ANTONY AND CLEOPATRA
A first look at the Globe's new Antony and Cleopatra.
Is this to be the season of the censer? Clouds of incense to mask the bloody excesses of Titus, and they're blowing again now in Ancient Egypt – two bronze bowls suspended from the heavens, with oriental carpets up there too.
A lively, noisy melting-pot dance before the show proper starts, so no jig at the end, though at the second preview there was a bouquet from the yard for Cleo, which doesn't happen very often in the Wooden O. The set, designed by Colin Richmond, hides the frons scenae behind a red wooden structure not unlike the NT's striking Shed just along the river. There's a splendid war-torn map of the region, too. The actors wear Jacobean costume, which is both original practice and meaningful: these politicians are as devious as those Tudor plotters in the RSC's Wolf Hall. Egypt does get some local colour, with a fetching riding outfit for the Queen as she goes to war.
Eve Best plays Cleopatra as a very English, no-nonsense woman, touch of hippy, touch of La Redgrave. Lots of flirting with the groundlings as well as with her eunuch [Obioma Ugoala], but some stunning stillness towards the end – Withered is the Garland of the War. And, in death, she sits upright in mummified majesty on her splendid winged throne.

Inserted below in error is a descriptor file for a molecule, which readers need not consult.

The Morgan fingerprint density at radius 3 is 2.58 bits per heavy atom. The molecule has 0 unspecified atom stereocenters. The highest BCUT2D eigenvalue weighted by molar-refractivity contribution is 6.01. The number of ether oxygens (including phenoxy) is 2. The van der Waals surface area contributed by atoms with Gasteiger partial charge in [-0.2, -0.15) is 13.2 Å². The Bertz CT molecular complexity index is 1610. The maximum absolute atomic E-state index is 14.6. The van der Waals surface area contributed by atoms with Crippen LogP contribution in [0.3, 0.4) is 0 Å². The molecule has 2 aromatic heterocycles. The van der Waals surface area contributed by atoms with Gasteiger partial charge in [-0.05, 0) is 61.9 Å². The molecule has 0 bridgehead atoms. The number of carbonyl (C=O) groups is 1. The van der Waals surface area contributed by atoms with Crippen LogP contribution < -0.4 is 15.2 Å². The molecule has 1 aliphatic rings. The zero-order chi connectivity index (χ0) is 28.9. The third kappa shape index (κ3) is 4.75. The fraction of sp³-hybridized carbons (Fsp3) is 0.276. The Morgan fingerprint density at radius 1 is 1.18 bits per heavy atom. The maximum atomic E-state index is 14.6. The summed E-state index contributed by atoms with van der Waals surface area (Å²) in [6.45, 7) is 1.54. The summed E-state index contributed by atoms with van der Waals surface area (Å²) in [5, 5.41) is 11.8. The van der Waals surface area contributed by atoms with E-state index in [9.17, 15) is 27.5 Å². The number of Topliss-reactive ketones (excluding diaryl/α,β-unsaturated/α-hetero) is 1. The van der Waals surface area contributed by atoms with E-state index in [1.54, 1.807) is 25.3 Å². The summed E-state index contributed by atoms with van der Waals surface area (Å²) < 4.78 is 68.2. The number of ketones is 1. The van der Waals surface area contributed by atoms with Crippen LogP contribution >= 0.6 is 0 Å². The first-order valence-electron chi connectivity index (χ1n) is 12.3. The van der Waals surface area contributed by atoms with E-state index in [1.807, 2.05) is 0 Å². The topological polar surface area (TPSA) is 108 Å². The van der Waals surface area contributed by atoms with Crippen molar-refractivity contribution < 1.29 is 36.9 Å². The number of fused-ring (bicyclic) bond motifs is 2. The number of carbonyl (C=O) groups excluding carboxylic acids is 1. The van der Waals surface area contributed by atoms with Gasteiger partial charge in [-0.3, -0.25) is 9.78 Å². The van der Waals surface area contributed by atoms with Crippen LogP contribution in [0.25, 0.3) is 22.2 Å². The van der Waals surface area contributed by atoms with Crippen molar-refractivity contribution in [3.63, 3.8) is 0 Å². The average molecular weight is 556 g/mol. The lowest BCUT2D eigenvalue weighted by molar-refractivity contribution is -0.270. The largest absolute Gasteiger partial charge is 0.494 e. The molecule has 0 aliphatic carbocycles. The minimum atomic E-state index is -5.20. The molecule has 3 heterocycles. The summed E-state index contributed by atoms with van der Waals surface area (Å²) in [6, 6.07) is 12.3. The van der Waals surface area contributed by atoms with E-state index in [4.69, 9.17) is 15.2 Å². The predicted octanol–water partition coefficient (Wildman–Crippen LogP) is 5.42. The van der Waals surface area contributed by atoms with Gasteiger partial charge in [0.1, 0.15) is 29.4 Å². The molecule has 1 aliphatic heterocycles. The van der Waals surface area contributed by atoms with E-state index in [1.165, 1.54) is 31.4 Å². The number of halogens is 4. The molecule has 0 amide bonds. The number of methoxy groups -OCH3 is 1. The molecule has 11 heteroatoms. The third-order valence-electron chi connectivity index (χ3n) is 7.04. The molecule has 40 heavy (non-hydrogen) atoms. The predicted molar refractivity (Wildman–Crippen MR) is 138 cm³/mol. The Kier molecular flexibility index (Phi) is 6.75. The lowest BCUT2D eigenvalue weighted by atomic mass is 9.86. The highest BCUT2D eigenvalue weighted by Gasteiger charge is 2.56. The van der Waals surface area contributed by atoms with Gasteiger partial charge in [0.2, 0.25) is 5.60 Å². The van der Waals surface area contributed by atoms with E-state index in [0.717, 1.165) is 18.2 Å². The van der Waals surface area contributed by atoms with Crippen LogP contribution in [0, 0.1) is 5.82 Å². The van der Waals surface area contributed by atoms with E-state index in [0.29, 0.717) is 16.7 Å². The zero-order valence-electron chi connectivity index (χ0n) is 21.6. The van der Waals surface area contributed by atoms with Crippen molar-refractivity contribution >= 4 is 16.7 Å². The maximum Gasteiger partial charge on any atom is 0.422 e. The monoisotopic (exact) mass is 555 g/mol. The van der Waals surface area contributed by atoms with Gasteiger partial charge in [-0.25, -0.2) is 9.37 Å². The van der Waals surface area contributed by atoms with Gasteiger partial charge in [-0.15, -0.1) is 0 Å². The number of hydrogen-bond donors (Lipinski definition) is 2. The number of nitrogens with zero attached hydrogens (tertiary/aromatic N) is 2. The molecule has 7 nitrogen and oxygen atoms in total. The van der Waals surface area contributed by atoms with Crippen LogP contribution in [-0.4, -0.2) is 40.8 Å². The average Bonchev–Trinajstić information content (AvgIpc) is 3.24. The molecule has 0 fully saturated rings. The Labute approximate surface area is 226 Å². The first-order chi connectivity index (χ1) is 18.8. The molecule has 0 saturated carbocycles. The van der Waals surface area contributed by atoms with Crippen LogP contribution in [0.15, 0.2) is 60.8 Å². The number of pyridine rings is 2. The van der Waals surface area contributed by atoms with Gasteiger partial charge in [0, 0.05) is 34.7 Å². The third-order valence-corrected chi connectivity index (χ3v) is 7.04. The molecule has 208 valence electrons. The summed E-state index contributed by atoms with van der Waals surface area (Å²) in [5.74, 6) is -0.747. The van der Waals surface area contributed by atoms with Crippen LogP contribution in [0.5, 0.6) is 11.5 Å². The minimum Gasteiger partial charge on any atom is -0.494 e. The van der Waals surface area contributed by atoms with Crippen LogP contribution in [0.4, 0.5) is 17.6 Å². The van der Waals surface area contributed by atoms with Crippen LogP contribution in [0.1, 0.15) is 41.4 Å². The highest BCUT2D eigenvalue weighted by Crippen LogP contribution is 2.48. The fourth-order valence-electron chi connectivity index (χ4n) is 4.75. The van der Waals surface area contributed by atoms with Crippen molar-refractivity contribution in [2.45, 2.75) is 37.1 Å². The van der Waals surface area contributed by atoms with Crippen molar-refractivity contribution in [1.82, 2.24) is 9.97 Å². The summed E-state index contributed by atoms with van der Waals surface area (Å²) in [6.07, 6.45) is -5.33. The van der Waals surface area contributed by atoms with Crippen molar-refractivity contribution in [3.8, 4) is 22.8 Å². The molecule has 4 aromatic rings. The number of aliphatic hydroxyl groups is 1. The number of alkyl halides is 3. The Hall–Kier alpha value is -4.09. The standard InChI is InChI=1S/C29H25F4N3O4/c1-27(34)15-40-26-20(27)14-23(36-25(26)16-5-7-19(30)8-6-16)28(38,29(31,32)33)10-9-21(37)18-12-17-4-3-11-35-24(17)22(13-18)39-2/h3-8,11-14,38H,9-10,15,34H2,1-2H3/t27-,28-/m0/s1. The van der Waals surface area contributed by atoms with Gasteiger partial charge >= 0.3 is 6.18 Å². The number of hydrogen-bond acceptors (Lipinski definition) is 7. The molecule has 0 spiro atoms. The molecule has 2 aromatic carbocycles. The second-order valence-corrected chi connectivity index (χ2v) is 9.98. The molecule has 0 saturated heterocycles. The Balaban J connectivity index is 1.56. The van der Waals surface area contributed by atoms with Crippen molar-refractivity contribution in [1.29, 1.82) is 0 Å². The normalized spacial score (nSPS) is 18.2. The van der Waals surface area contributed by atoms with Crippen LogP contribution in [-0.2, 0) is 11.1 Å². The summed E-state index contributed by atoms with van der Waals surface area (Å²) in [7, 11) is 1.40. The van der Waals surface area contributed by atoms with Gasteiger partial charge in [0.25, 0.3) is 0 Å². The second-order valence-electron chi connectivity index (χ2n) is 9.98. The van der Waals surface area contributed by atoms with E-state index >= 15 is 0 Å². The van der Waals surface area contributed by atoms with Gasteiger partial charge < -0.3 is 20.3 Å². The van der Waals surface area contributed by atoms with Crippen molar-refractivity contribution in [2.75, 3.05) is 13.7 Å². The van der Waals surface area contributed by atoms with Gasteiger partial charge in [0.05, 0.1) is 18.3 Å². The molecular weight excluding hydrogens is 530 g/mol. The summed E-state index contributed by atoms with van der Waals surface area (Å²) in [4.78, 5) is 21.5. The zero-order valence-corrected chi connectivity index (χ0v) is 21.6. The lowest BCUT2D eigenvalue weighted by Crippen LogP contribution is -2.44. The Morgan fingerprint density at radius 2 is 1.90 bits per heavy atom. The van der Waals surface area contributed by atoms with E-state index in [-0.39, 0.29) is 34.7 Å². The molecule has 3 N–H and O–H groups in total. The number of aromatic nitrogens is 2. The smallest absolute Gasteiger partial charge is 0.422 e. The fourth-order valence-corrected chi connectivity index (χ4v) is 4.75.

Jolyon Coy and Clive Wood are the boy Caesar and the dying lion, with Phil Daniels a dry, intriguing Enobarbus, delivering his “barge” speech with relish and a hint of cynicism. Strong martial presence from Philip Correia's Pompey, abseiling down the red wooden wall.
Jonathan Munby's pacy production - “I will to Egypt” says Antony, and instantly it's all around him – does have some lazy moments [the Egyptian bacchanal an excuse for a hackneyed drinking scene] but much to enjoy: the flag fighting, the messenger scene, the aerial ballet, Cleopatra joining the line of sad captains, Antony walking past as Enobarbus calls on him as he dies.
Not nearly so much blood as in Titus of course, though those groundling bringing in hot dogs after the interval might have been disturbed by the sight of Jonathan Bonnici's soothsayer examining some very gory entrails ...